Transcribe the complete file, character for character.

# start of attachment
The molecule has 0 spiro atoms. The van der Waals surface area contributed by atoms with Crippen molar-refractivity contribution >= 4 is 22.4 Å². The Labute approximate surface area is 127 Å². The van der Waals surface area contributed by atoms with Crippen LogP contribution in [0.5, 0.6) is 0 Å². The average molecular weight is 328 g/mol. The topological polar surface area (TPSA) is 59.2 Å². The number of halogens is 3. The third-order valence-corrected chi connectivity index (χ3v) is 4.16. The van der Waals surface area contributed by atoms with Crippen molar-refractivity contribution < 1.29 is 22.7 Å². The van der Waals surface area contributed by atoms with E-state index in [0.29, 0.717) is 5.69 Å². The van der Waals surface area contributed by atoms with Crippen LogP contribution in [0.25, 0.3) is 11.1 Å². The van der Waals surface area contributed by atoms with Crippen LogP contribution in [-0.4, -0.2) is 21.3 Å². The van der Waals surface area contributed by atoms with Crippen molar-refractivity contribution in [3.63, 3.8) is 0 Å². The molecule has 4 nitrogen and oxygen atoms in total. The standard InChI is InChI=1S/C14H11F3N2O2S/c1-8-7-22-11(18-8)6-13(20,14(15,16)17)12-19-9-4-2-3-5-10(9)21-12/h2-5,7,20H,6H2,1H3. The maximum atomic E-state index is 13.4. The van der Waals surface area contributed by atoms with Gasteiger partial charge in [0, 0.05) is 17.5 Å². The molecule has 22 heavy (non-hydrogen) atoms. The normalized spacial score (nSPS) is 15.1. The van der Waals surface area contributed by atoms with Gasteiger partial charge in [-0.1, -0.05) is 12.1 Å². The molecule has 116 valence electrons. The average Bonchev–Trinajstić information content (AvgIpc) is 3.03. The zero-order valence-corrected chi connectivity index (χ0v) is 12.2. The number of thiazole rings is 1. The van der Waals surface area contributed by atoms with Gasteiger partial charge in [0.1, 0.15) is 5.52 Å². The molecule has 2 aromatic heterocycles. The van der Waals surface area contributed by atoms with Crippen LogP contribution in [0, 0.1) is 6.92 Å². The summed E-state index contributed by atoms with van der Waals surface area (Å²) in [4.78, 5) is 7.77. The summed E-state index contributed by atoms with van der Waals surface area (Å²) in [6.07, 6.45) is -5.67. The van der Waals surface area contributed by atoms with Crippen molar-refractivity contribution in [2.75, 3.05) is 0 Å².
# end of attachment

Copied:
The molecule has 0 spiro atoms. The van der Waals surface area contributed by atoms with Crippen molar-refractivity contribution >= 4 is 22.4 Å². The Labute approximate surface area is 127 Å². The van der Waals surface area contributed by atoms with Crippen LogP contribution in [0.5, 0.6) is 0 Å². The average molecular weight is 328 g/mol. The topological polar surface area (TPSA) is 59.2 Å². The number of halogens is 3. The third-order valence-corrected chi connectivity index (χ3v) is 4.16. The van der Waals surface area contributed by atoms with Crippen molar-refractivity contribution < 1.29 is 22.7 Å². The van der Waals surface area contributed by atoms with E-state index in [0.29, 0.717) is 5.69 Å². The van der Waals surface area contributed by atoms with Crippen LogP contribution in [0.25, 0.3) is 11.1 Å². The van der Waals surface area contributed by atoms with Crippen LogP contribution in [-0.4, -0.2) is 21.3 Å². The van der Waals surface area contributed by atoms with Crippen molar-refractivity contribution in [3.63, 3.8) is 0 Å². The molecule has 4 nitrogen and oxygen atoms in total. The standard InChI is InChI=1S/C14H11F3N2O2S/c1-8-7-22-11(18-8)6-13(20,14(15,16)17)12-19-9-4-2-3-5-10(9)21-12/h2-5,7,20H,6H2,1H3. The maximum atomic E-state index is 13.4. The van der Waals surface area contributed by atoms with Gasteiger partial charge in [0, 0.05) is 17.5 Å². The molecule has 22 heavy (non-hydrogen) atoms. The normalized spacial score (nSPS) is 15.1. The van der Waals surface area contributed by atoms with Gasteiger partial charge in [-0.1, -0.05) is 12.1 Å². The molecule has 116 valence electrons. The average Bonchev–Trinajstić information content (AvgIpc) is 3.03. The zero-order valence-corrected chi connectivity index (χ0v) is 12.2. The number of thiazole rings is 1. The van der Waals surface area contributed by atoms with Gasteiger partial charge in [0.1, 0.15) is 5.52 Å². The molecule has 2 aromatic heterocycles. The van der Waals surface area contributed by atoms with Crippen LogP contribution in [0, 0.1) is 6.92 Å². The summed E-state index contributed by atoms with van der Waals surface area (Å²) in [4.78, 5) is 7.77. The summed E-state index contributed by atoms with van der Waals surface area (Å²) in [6.07, 6.45) is -5.67. The van der Waals surface area contributed by atoms with Crippen molar-refractivity contribution in [2.75, 3.05) is 0 Å².